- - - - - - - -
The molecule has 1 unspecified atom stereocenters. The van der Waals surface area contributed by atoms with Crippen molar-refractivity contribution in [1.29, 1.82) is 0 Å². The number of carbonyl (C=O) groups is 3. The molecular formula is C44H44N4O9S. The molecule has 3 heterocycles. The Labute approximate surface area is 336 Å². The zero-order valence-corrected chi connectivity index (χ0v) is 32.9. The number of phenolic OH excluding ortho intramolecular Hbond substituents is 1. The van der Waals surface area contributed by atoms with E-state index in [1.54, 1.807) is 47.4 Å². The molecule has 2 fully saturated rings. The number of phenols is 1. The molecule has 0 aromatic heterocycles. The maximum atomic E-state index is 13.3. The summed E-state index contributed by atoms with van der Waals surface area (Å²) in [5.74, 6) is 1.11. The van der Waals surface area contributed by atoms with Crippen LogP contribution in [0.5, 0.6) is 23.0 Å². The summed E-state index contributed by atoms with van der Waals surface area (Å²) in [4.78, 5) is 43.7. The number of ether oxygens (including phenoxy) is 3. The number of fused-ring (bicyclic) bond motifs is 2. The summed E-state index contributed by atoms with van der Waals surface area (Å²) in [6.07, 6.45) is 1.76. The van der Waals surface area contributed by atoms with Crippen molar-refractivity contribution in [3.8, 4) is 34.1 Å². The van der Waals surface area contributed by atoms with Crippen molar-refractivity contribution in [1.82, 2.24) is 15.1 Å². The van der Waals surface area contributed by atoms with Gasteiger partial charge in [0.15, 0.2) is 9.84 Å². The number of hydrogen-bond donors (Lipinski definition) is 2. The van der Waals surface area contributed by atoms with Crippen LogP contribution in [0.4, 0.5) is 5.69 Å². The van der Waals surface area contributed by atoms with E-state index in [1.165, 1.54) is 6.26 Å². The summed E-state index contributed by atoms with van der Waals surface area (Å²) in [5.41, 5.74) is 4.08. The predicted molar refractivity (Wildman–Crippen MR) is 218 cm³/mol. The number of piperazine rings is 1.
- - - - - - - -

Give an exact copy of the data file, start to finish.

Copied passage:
The molecule has 1 unspecified atom stereocenters. The van der Waals surface area contributed by atoms with Crippen molar-refractivity contribution in [1.29, 1.82) is 0 Å². The number of carbonyl (C=O) groups is 3. The molecular formula is C44H44N4O9S. The molecule has 3 heterocycles. The Labute approximate surface area is 336 Å². The zero-order valence-corrected chi connectivity index (χ0v) is 32.9. The number of phenolic OH excluding ortho intramolecular Hbond substituents is 1. The van der Waals surface area contributed by atoms with E-state index in [1.54, 1.807) is 47.4 Å². The molecule has 2 fully saturated rings. The number of phenols is 1. The molecule has 0 aromatic heterocycles. The maximum atomic E-state index is 13.3. The summed E-state index contributed by atoms with van der Waals surface area (Å²) in [5.74, 6) is 1.11. The van der Waals surface area contributed by atoms with Crippen LogP contribution in [0.5, 0.6) is 23.0 Å². The summed E-state index contributed by atoms with van der Waals surface area (Å²) in [4.78, 5) is 43.7. The number of ether oxygens (including phenoxy) is 3. The number of fused-ring (bicyclic) bond motifs is 2. The summed E-state index contributed by atoms with van der Waals surface area (Å²) in [6.07, 6.45) is 1.76. The van der Waals surface area contributed by atoms with Crippen molar-refractivity contribution in [3.8, 4) is 34.1 Å². The van der Waals surface area contributed by atoms with Crippen molar-refractivity contribution in [1.82, 2.24) is 15.1 Å². The van der Waals surface area contributed by atoms with Gasteiger partial charge in [0.15, 0.2) is 9.84 Å². The number of hydrogen-bond donors (Lipinski definition) is 2. The van der Waals surface area contributed by atoms with Crippen LogP contribution in [0.4, 0.5) is 5.69 Å². The van der Waals surface area contributed by atoms with E-state index in [1.165, 1.54) is 6.26 Å². The summed E-state index contributed by atoms with van der Waals surface area (Å²) in [5.41, 5.74) is 4.08. The predicted molar refractivity (Wildman–Crippen MR) is 218 cm³/mol. The number of piperazine rings is 1.